On the FreeBSD-Hackers mailing list, John Regehr discussed a paper he's working on about a tool that measures scheduling behavior on different operating systems. While writing this paper, he noticed an anomaly between the context switches in FreeBSD versus Linux.
Terry Lambert replied to John's query with a lengthy and informative response. In it, he predicts,
"I expect that under real load, the relative performance of FreeBSD vs. Linux will depend on the number of threads in a thread group (threaded process). I expect that under real load, you will see that FreeBSD performs well at 6 for 2 CPUs (that's the expected break-even point of random replacement vs. ordered replacement with starvation), and at more than that, FreeBSD performance will degrade slower than Linux for more threads (processes with shared VM), but degrade faster than Linux for more CPUs.
"I also expect that FreeBSD 5.x, when released, will blow the doors off of most commercial offerings, even though I would have done a lot of things differently (e.g. interrupt threads). I look at these issues as "room for future improvement" that other OS's don't have."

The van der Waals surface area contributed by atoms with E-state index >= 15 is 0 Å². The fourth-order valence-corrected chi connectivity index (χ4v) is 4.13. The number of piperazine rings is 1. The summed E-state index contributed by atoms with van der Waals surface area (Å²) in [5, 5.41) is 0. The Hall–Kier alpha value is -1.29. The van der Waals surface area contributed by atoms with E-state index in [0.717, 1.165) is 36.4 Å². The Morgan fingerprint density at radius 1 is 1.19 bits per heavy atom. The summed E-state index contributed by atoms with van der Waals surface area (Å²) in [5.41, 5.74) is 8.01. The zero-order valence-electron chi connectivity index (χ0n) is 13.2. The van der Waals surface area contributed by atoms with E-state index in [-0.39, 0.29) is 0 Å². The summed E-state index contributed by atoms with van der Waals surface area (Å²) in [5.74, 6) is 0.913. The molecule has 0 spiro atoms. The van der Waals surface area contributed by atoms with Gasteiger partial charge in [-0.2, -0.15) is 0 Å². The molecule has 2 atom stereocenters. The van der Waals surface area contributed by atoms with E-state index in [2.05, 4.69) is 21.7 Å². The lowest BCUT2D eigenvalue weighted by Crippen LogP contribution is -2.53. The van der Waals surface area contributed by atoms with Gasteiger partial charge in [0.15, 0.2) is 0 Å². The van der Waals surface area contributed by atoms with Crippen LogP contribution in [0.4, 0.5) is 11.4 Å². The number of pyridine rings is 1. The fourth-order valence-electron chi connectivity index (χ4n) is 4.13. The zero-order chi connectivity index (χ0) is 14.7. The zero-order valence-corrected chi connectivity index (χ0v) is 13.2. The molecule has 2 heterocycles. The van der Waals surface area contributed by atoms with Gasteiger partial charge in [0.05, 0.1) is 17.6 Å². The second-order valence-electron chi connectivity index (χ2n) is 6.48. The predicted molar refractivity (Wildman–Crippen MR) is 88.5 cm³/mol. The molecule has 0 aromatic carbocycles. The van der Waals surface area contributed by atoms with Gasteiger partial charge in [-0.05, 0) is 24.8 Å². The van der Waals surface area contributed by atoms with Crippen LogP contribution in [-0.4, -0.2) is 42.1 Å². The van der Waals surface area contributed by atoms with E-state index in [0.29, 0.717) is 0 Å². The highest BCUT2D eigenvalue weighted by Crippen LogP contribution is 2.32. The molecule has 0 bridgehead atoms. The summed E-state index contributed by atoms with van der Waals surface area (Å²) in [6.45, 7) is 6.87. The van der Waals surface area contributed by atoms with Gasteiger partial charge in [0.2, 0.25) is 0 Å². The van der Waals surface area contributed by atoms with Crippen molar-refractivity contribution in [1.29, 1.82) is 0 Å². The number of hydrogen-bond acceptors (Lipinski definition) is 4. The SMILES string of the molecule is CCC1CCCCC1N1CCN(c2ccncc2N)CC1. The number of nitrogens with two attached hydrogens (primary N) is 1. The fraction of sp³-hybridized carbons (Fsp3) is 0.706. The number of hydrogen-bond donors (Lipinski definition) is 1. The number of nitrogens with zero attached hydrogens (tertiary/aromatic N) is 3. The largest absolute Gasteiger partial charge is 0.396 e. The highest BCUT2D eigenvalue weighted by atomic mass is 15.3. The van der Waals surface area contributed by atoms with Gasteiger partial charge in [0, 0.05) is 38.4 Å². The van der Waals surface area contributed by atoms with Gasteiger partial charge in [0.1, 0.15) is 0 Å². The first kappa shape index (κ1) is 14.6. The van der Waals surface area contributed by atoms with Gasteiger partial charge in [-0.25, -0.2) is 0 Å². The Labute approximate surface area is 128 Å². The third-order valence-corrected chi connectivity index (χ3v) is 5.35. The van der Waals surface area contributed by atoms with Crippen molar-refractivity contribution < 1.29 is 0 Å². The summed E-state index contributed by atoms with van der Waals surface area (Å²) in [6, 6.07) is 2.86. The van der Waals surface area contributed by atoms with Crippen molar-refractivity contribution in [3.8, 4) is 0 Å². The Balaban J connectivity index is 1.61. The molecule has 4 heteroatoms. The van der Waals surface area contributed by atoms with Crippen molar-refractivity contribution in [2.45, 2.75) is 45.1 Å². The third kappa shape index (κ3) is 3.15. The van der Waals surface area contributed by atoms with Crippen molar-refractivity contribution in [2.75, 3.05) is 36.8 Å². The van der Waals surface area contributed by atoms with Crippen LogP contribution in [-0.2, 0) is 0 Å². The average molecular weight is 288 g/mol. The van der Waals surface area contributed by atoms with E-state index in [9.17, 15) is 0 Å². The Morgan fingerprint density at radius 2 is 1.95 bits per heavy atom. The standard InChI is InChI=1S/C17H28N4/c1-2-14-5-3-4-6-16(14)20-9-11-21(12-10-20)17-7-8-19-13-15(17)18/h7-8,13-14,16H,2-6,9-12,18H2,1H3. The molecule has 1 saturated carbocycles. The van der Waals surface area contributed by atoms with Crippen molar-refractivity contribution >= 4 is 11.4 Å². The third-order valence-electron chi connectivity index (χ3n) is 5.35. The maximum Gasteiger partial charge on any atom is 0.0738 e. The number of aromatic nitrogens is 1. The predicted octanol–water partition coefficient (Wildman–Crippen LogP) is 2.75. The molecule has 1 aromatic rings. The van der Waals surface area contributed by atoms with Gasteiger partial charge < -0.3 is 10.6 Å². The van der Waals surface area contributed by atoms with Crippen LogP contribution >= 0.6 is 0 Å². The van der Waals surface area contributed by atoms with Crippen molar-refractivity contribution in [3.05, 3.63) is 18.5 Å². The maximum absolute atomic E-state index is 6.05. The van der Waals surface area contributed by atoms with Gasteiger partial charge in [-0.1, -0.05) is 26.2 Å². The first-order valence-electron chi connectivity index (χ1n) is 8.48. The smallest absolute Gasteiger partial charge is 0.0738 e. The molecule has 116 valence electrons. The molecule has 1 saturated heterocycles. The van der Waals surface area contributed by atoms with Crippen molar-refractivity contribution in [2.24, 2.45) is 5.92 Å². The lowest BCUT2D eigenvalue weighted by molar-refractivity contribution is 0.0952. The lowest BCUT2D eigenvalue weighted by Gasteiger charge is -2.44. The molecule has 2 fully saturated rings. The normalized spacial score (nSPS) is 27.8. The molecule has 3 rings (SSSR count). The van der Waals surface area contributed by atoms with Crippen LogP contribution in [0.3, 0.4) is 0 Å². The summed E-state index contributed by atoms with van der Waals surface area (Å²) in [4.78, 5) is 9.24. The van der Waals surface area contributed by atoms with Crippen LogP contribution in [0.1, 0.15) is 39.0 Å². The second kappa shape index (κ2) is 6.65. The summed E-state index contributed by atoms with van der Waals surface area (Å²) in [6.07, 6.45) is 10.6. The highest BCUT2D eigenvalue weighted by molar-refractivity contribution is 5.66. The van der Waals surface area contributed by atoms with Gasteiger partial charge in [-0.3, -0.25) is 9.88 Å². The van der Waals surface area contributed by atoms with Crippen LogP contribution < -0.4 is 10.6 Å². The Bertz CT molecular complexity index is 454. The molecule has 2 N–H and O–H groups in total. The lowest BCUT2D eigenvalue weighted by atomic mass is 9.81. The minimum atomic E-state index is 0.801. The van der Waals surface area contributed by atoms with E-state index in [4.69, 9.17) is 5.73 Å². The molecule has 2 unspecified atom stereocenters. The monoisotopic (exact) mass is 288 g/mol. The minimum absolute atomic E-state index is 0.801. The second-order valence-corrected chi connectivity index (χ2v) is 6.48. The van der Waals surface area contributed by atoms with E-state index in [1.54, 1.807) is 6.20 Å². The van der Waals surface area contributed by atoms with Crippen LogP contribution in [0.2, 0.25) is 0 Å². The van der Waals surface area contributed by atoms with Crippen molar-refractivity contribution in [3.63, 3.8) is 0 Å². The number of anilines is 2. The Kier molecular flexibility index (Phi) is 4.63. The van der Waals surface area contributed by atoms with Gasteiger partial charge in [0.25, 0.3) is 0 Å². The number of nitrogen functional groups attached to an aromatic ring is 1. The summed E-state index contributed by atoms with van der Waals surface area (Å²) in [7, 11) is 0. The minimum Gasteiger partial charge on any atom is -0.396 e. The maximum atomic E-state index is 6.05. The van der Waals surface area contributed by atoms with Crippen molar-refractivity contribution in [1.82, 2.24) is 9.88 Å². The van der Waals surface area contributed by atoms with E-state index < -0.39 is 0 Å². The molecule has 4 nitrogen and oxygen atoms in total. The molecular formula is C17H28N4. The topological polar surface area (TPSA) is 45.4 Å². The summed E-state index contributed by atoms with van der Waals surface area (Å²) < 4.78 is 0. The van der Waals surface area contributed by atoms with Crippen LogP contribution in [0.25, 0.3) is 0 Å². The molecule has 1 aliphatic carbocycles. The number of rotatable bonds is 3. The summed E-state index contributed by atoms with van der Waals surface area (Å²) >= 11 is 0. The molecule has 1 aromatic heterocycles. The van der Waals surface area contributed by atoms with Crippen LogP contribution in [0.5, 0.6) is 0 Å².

Mike Silbersack recently announced a plan to change the FreeBSD default ephemeral port range from 1024-5000 to 49152-65535. A debate on the usefulness of this change followed. During that debate, Mike explained:
"The ephemeral port range determines the maximum number of simultaneous outbound connections that you can have. As pointed out in a PR (I don't recall the # offhand), our low limit was probably the reason that FreeBSD ran out of steam before the other OSes in the sysadmin benchmark last year."
This greatly increases the outgoing pool, from 3,976 ports to 16,383 ports. You can find information on changing the ephemeral port range in FreeBSD here (allowing you to locally revert the upcoming change if it causes you problems). The same document provides instructions for Linux, OpenBSD, Solaris, Windows and many other operating systems, too.